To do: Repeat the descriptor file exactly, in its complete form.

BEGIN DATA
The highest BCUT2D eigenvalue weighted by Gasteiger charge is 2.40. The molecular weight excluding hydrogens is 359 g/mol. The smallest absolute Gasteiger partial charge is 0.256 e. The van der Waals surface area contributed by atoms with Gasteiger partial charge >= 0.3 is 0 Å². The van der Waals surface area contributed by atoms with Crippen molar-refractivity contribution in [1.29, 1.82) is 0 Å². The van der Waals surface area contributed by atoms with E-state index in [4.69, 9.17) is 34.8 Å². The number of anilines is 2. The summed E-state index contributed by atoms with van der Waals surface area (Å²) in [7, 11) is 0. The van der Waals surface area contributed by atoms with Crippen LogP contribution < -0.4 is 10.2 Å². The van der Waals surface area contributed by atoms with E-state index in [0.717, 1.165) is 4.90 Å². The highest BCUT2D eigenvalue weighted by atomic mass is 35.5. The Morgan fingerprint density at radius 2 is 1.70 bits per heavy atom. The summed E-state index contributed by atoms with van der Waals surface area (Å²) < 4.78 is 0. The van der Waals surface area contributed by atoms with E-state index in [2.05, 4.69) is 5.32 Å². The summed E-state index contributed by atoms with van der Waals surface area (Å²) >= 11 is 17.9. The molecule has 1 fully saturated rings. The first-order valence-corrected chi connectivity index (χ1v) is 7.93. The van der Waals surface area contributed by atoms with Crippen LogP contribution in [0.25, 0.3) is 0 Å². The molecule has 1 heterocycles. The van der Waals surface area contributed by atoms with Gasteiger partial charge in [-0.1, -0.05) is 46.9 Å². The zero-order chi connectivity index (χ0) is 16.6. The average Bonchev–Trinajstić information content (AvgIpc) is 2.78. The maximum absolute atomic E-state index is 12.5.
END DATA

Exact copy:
The highest BCUT2D eigenvalue weighted by Gasteiger charge is 2.40. The molecular weight excluding hydrogens is 359 g/mol. The smallest absolute Gasteiger partial charge is 0.256 e. The van der Waals surface area contributed by atoms with Gasteiger partial charge >= 0.3 is 0 Å². The van der Waals surface area contributed by atoms with Crippen molar-refractivity contribution in [1.29, 1.82) is 0 Å². The van der Waals surface area contributed by atoms with E-state index in [4.69, 9.17) is 34.8 Å². The number of anilines is 2. The summed E-state index contributed by atoms with van der Waals surface area (Å²) in [7, 11) is 0. The van der Waals surface area contributed by atoms with Crippen LogP contribution < -0.4 is 10.2 Å². The van der Waals surface area contributed by atoms with E-state index in [0.717, 1.165) is 4.90 Å². The highest BCUT2D eigenvalue weighted by atomic mass is 35.5. The Morgan fingerprint density at radius 2 is 1.70 bits per heavy atom. The summed E-state index contributed by atoms with van der Waals surface area (Å²) < 4.78 is 0. The van der Waals surface area contributed by atoms with E-state index in [2.05, 4.69) is 5.32 Å². The summed E-state index contributed by atoms with van der Waals surface area (Å²) >= 11 is 17.9. The molecule has 1 fully saturated rings. The first-order valence-corrected chi connectivity index (χ1v) is 7.93. The van der Waals surface area contributed by atoms with Crippen LogP contribution in [0.25, 0.3) is 0 Å². The molecule has 1 heterocycles. The van der Waals surface area contributed by atoms with Gasteiger partial charge in [-0.1, -0.05) is 46.9 Å². The zero-order chi connectivity index (χ0) is 16.6. The average Bonchev–Trinajstić information content (AvgIpc) is 2.78. The maximum absolute atomic E-state index is 12.5.